England remain on course for a record sixth successive RBS Women’s Six Nations title after coming through a tough encounter with France 16-3, while Ireland won again on the road and Italy picked up their first win of the 2011 Championship against Wales.
The encounter in Worcester brought together the two sides still dreaming of a Grand Slam and there was certainly no quarter given with England and France trying to find ways to unlock each other’s defences as well as making the big hits at Sixways.
England at times seemed to slice through the French defence at will, but while Danielle Waterman and Emily Scarratt went close to opening the score a mix of determined defence and mistakes frustrated the defending champions.
Instead it was France who took the lead, Nadège Casenave kicking a penalty in the 26th minute. However a first half of huge physicality would end 3-3 after England captain Katy McLean was successful with her second penalty attempt in injury time.
The fly half gave England the lead with another penalty in the 49th minute, but the hosts continued to squander scoring opportunities until the final 10 minutes when replacement hooker Amy Garnett barged her way over the line and McLean added another try just before the final whistle.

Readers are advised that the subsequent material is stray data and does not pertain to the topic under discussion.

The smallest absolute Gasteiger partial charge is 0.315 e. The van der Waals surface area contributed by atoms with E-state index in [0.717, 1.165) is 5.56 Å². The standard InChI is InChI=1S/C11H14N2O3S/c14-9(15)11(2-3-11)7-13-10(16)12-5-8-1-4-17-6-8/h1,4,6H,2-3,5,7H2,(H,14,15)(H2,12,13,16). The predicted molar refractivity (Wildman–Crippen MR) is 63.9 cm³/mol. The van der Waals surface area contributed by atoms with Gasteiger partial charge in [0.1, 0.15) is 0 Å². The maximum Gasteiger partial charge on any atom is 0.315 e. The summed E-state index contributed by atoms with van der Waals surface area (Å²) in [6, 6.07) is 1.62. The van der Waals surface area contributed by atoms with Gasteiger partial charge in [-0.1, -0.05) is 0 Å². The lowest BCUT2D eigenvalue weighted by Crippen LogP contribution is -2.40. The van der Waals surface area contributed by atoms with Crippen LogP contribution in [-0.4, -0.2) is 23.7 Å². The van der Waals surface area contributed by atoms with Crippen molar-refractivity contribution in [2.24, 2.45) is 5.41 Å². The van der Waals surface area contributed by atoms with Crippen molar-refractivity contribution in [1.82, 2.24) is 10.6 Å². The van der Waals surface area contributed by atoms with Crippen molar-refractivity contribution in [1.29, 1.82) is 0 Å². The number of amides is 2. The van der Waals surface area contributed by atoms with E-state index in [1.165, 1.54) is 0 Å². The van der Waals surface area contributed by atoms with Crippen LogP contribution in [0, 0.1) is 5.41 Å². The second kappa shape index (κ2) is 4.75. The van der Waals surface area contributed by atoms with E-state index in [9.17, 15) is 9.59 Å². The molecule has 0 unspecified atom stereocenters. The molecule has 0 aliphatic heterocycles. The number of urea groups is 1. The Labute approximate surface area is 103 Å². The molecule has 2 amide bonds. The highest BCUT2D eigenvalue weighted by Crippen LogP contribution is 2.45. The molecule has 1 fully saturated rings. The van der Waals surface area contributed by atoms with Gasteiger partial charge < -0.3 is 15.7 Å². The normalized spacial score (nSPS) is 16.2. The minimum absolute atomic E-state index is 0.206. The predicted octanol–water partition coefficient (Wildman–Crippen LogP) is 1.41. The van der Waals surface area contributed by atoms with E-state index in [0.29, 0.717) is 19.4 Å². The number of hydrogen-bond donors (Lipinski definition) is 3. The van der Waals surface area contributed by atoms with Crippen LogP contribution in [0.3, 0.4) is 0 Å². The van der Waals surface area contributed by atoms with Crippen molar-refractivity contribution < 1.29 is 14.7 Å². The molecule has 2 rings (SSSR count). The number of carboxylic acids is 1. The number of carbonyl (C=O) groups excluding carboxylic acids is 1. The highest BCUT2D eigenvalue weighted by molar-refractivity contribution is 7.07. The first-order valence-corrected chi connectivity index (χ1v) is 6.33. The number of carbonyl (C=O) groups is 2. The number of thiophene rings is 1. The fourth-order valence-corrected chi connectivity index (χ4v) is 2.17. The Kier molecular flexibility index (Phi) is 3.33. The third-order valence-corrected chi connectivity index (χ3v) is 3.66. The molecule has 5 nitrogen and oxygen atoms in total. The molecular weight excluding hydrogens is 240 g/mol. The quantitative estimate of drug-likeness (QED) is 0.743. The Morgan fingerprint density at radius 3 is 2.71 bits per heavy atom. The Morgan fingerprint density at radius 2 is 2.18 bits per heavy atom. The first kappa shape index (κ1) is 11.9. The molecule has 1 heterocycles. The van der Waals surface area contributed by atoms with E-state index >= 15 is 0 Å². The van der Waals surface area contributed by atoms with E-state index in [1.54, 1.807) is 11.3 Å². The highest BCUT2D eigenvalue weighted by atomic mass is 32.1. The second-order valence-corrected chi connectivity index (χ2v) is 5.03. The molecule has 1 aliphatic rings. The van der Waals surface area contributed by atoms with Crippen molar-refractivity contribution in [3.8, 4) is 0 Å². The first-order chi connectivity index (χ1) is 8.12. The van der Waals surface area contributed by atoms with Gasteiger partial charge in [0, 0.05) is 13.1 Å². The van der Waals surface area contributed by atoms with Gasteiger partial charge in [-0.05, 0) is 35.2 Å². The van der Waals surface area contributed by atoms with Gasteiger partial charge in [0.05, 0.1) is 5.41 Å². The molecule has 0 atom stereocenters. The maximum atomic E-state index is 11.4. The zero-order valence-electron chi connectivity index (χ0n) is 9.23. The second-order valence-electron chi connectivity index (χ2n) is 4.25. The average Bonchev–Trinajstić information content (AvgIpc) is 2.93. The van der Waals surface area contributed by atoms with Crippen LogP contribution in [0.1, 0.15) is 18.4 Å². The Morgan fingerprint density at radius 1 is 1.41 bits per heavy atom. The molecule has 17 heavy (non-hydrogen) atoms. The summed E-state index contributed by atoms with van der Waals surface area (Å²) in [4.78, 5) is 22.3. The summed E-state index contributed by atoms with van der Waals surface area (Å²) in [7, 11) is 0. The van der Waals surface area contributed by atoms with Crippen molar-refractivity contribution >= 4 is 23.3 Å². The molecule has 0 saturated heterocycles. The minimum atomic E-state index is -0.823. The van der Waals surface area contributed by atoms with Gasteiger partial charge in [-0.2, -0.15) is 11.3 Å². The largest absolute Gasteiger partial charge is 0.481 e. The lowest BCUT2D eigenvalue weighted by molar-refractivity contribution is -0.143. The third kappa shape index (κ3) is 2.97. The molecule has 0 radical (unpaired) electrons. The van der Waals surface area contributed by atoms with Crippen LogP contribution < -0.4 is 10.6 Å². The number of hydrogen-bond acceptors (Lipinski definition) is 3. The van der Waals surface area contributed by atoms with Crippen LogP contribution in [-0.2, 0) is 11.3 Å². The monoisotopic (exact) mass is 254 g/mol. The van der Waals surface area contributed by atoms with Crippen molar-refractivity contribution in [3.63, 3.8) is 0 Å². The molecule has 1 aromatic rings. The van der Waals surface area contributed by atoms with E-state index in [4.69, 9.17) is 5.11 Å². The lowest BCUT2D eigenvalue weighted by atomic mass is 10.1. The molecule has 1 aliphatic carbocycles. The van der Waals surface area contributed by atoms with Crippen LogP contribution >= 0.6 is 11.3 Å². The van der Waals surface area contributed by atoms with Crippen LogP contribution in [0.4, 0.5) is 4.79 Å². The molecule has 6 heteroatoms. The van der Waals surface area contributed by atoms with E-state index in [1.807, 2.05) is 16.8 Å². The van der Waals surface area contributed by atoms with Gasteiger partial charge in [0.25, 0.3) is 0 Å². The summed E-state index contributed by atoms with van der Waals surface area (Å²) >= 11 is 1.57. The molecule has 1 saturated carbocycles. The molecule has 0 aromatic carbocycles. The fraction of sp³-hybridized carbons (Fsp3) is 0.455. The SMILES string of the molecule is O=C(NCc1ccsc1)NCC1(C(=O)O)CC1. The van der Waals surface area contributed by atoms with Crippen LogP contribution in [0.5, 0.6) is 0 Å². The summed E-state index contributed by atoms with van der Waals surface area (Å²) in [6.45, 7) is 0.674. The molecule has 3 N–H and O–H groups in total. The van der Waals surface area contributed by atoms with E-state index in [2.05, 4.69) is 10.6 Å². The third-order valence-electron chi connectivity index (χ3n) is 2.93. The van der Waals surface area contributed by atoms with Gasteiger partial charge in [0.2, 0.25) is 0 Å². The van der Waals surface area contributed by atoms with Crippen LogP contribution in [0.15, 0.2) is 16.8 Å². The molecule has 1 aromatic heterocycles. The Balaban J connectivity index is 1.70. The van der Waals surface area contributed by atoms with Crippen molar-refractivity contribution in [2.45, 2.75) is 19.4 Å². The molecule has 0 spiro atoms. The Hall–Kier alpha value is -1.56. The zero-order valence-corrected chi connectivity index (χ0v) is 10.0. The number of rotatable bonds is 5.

“We were very sporadic today and we managed to squander quite a few opportunities,” admitted England coach Gary Street. “It was frustrating because we got ourselves into some good positions but we missed the try scoring opportunities.
“We lacked precision at times and that was disappointing. There’s lots for us to work on but the important thing is that we are still on track. We have not got a good focus for our game against Scotland and we know where the improvements need to be made.”
Italy off the mark
Wales was one of the matches in this year’s competition that Italy had targeted as winnable, hardly surprising after their 19-15 victory in Bridgend 12 months ago condemned their hosts to the wooden spoon and far from the ideal preparation for Women’s Rugby World Cup 2010.
Italy had made life difficult for Ireland on their visit in round one and Wales coach Kris de Scossa had said his team went into the match as underdogs, despite their hosts having been overwhelmed 68-5 by England a fortnight earlier.
A penalty by full back Aimee Young gave Wales the lead as early as the fourth minute, but the Italians hit back quickly, wing Maria Diletta Veronese finding some space on the outside of the scrum to touch down with Veronica Schiavon unable to add the extras.
Wales were looking dangerous with ball in hand and continued to pressure the Italian defence, but they were unable to turn possession into points, Young missing a penalty. They were made to pay when Maria Grazia Cioffi sliced through the defence to give Italy a 12-3 lead at half time.
The visitors emerged somewhat rejuvenated after the interval and again dominated territory and possession without advancing the scoreboard, Young missing another penalty before Wales finally got their reward when wing Kerin Lake scored in the corner.